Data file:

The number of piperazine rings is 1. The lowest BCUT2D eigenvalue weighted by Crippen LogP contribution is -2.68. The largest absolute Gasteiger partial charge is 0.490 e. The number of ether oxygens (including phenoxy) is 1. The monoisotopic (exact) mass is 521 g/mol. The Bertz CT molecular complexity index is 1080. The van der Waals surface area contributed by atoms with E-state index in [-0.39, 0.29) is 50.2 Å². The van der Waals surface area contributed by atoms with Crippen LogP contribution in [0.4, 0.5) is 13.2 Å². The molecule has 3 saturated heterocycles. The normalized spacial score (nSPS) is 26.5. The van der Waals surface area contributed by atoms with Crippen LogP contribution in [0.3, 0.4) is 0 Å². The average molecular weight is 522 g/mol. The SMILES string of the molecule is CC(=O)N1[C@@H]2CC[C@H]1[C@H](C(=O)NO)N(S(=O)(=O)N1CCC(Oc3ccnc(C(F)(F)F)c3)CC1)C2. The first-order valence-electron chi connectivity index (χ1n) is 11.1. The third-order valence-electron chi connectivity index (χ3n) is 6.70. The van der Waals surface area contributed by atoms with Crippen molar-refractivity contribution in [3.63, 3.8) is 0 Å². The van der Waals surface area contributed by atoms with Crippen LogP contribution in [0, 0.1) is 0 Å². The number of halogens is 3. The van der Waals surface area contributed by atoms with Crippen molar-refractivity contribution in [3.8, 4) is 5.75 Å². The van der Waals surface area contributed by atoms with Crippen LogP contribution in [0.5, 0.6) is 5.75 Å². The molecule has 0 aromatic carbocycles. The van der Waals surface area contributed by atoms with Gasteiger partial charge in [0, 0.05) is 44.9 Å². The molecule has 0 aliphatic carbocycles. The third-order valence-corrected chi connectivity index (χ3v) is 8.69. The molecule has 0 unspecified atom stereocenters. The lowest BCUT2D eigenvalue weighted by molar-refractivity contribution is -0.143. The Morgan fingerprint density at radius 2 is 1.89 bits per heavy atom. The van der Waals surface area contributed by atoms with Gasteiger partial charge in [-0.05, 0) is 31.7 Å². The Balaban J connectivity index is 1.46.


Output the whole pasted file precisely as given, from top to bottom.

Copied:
The number of piperazine rings is 1. The lowest BCUT2D eigenvalue weighted by Crippen LogP contribution is -2.68. The largest absolute Gasteiger partial charge is 0.490 e. The number of ether oxygens (including phenoxy) is 1. The monoisotopic (exact) mass is 521 g/mol. The Bertz CT molecular complexity index is 1080. The van der Waals surface area contributed by atoms with E-state index in [-0.39, 0.29) is 50.2 Å². The van der Waals surface area contributed by atoms with Crippen LogP contribution in [0.4, 0.5) is 13.2 Å². The molecule has 3 saturated heterocycles. The normalized spacial score (nSPS) is 26.5. The van der Waals surface area contributed by atoms with Crippen LogP contribution in [0.3, 0.4) is 0 Å². The average molecular weight is 522 g/mol. The SMILES string of the molecule is CC(=O)N1[C@@H]2CC[C@H]1[C@H](C(=O)NO)N(S(=O)(=O)N1CCC(Oc3ccnc(C(F)(F)F)c3)CC1)C2. The first-order valence-electron chi connectivity index (χ1n) is 11.1. The third-order valence-electron chi connectivity index (χ3n) is 6.70. The van der Waals surface area contributed by atoms with Crippen molar-refractivity contribution in [3.63, 3.8) is 0 Å². The van der Waals surface area contributed by atoms with Crippen LogP contribution in [0, 0.1) is 0 Å². The number of halogens is 3. The van der Waals surface area contributed by atoms with Crippen molar-refractivity contribution in [3.8, 4) is 5.75 Å². The van der Waals surface area contributed by atoms with Crippen LogP contribution in [0.5, 0.6) is 5.75 Å². The molecule has 0 aromatic carbocycles. The van der Waals surface area contributed by atoms with Gasteiger partial charge in [0, 0.05) is 44.9 Å². The molecule has 0 aliphatic carbocycles. The third-order valence-corrected chi connectivity index (χ3v) is 8.69. The molecule has 0 unspecified atom stereocenters. The lowest BCUT2D eigenvalue weighted by molar-refractivity contribution is -0.143. The Morgan fingerprint density at radius 2 is 1.89 bits per heavy atom. The van der Waals surface area contributed by atoms with Gasteiger partial charge in [-0.05, 0) is 31.7 Å². The Balaban J connectivity index is 1.46.